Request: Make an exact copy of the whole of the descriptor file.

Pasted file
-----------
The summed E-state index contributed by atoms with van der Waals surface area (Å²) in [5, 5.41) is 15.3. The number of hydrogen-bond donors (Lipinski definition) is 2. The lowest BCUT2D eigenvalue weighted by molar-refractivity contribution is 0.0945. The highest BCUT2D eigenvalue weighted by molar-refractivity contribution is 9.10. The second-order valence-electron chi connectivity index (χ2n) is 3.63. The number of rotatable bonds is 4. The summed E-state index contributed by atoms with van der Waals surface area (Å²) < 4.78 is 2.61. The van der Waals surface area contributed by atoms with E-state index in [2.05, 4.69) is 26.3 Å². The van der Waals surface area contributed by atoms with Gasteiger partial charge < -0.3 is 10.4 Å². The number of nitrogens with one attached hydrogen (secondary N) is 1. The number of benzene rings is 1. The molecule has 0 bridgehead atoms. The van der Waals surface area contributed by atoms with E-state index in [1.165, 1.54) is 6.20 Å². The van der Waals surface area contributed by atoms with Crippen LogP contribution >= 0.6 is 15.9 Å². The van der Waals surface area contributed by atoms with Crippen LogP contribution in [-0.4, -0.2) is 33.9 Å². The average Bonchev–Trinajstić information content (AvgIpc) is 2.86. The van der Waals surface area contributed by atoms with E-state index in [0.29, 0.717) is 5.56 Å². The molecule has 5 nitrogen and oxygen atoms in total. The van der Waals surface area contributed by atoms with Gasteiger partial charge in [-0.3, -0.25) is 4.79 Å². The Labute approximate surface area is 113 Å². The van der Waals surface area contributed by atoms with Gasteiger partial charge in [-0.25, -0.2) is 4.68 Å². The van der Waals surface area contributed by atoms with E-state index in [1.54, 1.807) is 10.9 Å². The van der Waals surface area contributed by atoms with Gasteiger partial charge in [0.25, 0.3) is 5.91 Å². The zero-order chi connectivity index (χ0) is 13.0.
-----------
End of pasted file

The summed E-state index contributed by atoms with van der Waals surface area (Å²) in [5, 5.41) is 15.3. The number of hydrogen-bond donors (Lipinski definition) is 2. The lowest BCUT2D eigenvalue weighted by molar-refractivity contribution is 0.0945. The highest BCUT2D eigenvalue weighted by molar-refractivity contribution is 9.10. The second-order valence-electron chi connectivity index (χ2n) is 3.63. The number of rotatable bonds is 4. The summed E-state index contributed by atoms with van der Waals surface area (Å²) < 4.78 is 2.61. The van der Waals surface area contributed by atoms with E-state index in [2.05, 4.69) is 26.3 Å². The van der Waals surface area contributed by atoms with Gasteiger partial charge < -0.3 is 10.4 Å². The number of nitrogens with one attached hydrogen (secondary N) is 1. The number of benzene rings is 1. The molecule has 0 bridgehead atoms. The van der Waals surface area contributed by atoms with E-state index in [1.165, 1.54) is 6.20 Å². The van der Waals surface area contributed by atoms with Crippen LogP contribution >= 0.6 is 15.9 Å². The van der Waals surface area contributed by atoms with Crippen LogP contribution in [-0.4, -0.2) is 33.9 Å². The average Bonchev–Trinajstić information content (AvgIpc) is 2.86. The van der Waals surface area contributed by atoms with E-state index in [0.29, 0.717) is 5.56 Å². The molecule has 5 nitrogen and oxygen atoms in total. The van der Waals surface area contributed by atoms with Gasteiger partial charge in [-0.3, -0.25) is 4.79 Å². The Labute approximate surface area is 113 Å². The van der Waals surface area contributed by atoms with Gasteiger partial charge in [-0.25, -0.2) is 4.68 Å². The van der Waals surface area contributed by atoms with E-state index in [1.54, 1.807) is 10.9 Å². The van der Waals surface area contributed by atoms with Gasteiger partial charge in [0.25, 0.3) is 5.91 Å². The zero-order chi connectivity index (χ0) is 13.0.